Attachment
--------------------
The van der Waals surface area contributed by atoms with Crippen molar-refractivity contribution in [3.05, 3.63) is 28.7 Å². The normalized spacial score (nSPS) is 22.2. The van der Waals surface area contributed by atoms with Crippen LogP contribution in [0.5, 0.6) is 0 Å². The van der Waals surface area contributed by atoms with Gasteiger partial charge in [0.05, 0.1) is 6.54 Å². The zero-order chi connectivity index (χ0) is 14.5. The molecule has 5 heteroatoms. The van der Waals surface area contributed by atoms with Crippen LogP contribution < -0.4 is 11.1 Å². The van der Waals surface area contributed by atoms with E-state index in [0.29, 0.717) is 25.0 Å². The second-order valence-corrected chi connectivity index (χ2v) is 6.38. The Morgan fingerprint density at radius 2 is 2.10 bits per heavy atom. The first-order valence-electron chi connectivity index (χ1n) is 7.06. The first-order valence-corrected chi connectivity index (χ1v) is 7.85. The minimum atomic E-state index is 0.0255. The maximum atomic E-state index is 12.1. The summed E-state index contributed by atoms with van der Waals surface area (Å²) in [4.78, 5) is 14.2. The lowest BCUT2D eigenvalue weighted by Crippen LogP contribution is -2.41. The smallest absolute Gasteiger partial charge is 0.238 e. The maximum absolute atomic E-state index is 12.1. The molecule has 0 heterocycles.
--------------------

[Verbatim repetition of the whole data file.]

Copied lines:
The van der Waals surface area contributed by atoms with Crippen molar-refractivity contribution in [3.05, 3.63) is 28.7 Å². The normalized spacial score (nSPS) is 22.2. The van der Waals surface area contributed by atoms with Crippen LogP contribution in [0.5, 0.6) is 0 Å². The van der Waals surface area contributed by atoms with Gasteiger partial charge in [0.05, 0.1) is 6.54 Å². The zero-order chi connectivity index (χ0) is 14.5. The molecule has 5 heteroatoms. The van der Waals surface area contributed by atoms with Crippen LogP contribution < -0.4 is 11.1 Å². The van der Waals surface area contributed by atoms with E-state index in [0.29, 0.717) is 25.0 Å². The second-order valence-corrected chi connectivity index (χ2v) is 6.38. The Morgan fingerprint density at radius 2 is 2.10 bits per heavy atom. The first-order valence-electron chi connectivity index (χ1n) is 7.06. The first-order valence-corrected chi connectivity index (χ1v) is 7.85. The minimum atomic E-state index is 0.0255. The maximum atomic E-state index is 12.1. The summed E-state index contributed by atoms with van der Waals surface area (Å²) in [4.78, 5) is 14.2. The lowest BCUT2D eigenvalue weighted by Crippen LogP contribution is -2.41. The smallest absolute Gasteiger partial charge is 0.238 e. The maximum absolute atomic E-state index is 12.1. The molecule has 0 heterocycles.